Microservice is a funny word.
Not in the sense that it sounds funny or is spelled funny. But in the sense that most devs know what it means, yet they have no idea what it actually means.
Even if you've never heard the phrase before, context clues are pretty easy. It's a small service. But what does small mean?
Small in size? How big does the it have to be before it's a *medium*service?
There's so much more to a microservice than the size. You have deployment, repository structure, domain, maintainers, coding conventions, etc... There is a significant amount of decisions you need to make when deciding to go with a microservice architecture.
Simply put, a microservice is an independently iterable piece of software.
They typically are pieces of a larger application. It should not have hard dependencies that require other microservices to deploy at the same time. It needs to be able to deploy in isolation.
That said, it is totally acceptable for a microservice to have dependencies. If you have a microservice that triggers a workflow on an event from another microservice, that is a loosely coupled dependency. There is a big difference between a deployment dependency and a functional dependency.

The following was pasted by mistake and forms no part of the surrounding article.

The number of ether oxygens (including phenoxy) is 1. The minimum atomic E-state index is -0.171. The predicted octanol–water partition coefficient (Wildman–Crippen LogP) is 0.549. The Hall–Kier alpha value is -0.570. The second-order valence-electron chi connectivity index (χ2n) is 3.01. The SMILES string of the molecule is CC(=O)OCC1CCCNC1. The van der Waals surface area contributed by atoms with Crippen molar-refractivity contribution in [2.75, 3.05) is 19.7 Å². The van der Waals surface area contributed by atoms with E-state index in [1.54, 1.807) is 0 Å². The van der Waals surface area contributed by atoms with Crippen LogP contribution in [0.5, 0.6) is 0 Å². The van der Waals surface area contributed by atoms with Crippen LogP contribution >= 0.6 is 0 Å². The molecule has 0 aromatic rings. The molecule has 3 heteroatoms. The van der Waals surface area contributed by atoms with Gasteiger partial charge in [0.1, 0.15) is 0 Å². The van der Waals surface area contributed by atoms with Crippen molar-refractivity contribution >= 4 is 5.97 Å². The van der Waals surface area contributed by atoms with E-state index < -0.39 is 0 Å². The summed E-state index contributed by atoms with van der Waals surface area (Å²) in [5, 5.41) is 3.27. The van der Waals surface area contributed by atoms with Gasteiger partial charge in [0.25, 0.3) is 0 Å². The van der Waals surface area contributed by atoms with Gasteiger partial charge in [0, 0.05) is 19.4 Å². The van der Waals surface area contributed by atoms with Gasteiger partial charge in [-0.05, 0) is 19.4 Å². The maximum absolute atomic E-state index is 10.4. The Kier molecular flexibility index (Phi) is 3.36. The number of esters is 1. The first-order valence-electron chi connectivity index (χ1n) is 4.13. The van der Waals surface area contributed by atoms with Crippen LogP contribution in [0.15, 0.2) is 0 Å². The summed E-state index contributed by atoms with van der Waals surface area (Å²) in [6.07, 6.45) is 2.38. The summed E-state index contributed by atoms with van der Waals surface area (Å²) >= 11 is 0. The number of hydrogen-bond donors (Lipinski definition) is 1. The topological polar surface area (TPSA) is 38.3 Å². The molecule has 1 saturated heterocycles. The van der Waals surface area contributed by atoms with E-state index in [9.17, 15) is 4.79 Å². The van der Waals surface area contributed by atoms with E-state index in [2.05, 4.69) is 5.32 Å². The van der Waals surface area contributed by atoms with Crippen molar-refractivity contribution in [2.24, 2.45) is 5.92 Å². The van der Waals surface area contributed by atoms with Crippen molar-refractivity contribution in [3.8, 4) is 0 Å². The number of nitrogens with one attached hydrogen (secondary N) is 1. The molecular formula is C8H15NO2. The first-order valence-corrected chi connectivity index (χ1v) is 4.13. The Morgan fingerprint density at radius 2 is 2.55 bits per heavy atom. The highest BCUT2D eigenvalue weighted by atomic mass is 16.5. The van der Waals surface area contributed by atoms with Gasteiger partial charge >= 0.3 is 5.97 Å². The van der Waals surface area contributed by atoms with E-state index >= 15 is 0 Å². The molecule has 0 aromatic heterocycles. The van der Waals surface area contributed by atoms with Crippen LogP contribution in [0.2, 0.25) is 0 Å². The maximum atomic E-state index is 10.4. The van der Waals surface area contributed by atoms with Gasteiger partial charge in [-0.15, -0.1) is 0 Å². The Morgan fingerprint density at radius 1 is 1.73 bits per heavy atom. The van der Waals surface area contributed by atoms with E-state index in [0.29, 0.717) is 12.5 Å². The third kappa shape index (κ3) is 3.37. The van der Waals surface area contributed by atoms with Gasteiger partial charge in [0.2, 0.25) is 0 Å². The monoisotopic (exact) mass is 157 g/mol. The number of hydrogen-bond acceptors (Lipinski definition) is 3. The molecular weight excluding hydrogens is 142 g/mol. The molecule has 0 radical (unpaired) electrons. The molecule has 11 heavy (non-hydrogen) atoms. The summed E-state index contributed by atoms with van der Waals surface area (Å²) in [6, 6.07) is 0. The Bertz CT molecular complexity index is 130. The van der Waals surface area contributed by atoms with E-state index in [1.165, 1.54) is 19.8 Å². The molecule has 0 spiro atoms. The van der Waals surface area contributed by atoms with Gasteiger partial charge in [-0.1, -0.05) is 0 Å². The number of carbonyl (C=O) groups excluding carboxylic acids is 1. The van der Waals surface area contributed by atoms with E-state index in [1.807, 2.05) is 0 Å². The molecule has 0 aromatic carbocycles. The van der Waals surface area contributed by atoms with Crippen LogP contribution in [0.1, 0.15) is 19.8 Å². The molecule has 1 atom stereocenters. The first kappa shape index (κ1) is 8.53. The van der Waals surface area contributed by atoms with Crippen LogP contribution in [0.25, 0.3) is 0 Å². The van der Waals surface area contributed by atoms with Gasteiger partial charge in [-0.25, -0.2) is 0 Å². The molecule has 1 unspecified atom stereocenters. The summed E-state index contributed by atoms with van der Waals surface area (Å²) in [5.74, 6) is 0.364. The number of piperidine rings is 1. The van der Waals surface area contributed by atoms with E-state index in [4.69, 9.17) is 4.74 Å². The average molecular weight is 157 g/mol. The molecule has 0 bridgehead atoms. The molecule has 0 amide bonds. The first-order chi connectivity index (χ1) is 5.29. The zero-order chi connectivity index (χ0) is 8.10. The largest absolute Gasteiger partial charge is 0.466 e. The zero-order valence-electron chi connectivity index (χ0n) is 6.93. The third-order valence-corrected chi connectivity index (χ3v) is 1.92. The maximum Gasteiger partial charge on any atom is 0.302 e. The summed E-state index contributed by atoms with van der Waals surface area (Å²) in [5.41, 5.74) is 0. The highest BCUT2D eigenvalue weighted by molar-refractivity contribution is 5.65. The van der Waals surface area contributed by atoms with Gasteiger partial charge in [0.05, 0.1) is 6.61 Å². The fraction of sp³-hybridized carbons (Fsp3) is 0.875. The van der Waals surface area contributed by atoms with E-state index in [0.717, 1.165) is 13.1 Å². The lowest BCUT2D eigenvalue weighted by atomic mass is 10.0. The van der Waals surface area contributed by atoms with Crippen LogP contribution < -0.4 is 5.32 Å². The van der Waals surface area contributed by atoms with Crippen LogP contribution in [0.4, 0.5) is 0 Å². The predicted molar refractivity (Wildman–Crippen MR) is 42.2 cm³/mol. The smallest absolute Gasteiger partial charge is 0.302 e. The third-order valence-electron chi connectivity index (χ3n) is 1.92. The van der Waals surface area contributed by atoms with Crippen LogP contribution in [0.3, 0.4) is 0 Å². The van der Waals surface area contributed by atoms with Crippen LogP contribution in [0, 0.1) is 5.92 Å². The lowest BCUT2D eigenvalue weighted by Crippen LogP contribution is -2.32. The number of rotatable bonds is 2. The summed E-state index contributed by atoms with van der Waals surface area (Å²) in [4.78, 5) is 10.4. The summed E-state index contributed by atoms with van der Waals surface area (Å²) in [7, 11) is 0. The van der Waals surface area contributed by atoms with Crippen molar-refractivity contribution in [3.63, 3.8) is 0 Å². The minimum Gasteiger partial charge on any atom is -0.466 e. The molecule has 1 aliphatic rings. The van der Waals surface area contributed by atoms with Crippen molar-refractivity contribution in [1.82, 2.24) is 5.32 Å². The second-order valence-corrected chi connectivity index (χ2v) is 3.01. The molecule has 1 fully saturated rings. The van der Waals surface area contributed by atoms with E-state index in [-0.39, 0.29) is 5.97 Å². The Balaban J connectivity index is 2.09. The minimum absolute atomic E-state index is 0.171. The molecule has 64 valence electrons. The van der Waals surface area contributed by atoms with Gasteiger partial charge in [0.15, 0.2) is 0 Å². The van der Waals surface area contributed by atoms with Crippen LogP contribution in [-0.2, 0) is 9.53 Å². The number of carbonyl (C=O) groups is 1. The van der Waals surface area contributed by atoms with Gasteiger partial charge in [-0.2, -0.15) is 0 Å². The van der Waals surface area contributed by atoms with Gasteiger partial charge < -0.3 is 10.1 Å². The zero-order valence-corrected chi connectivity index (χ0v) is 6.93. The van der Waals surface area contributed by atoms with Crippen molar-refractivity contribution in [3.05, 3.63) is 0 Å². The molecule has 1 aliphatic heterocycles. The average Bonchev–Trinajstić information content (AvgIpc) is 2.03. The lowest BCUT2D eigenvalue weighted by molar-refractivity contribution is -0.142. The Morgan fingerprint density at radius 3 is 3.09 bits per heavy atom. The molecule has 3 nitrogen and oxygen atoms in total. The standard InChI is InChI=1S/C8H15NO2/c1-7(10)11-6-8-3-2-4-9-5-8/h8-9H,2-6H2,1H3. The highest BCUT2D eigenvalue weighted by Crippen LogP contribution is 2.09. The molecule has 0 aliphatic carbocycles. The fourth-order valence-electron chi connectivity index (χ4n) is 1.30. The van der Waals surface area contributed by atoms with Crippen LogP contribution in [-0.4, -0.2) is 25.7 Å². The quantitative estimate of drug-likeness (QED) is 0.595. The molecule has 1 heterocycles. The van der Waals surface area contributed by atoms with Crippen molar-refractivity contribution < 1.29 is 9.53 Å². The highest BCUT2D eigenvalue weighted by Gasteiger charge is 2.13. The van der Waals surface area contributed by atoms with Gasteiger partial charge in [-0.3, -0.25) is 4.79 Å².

Functional dependencies require other services to exist in order to satisfy the business problem, but not in order to be deployed.
How do you decide which microservice produces events and which one consumes them?
Microservices should be domain driven, meaning they are responsible for one type of thing. In other words, this type of architecture creates a separation of concerns for your business logic.
In the classic "shopping cart" example, you have a handful of microservices, each with their own responsibility.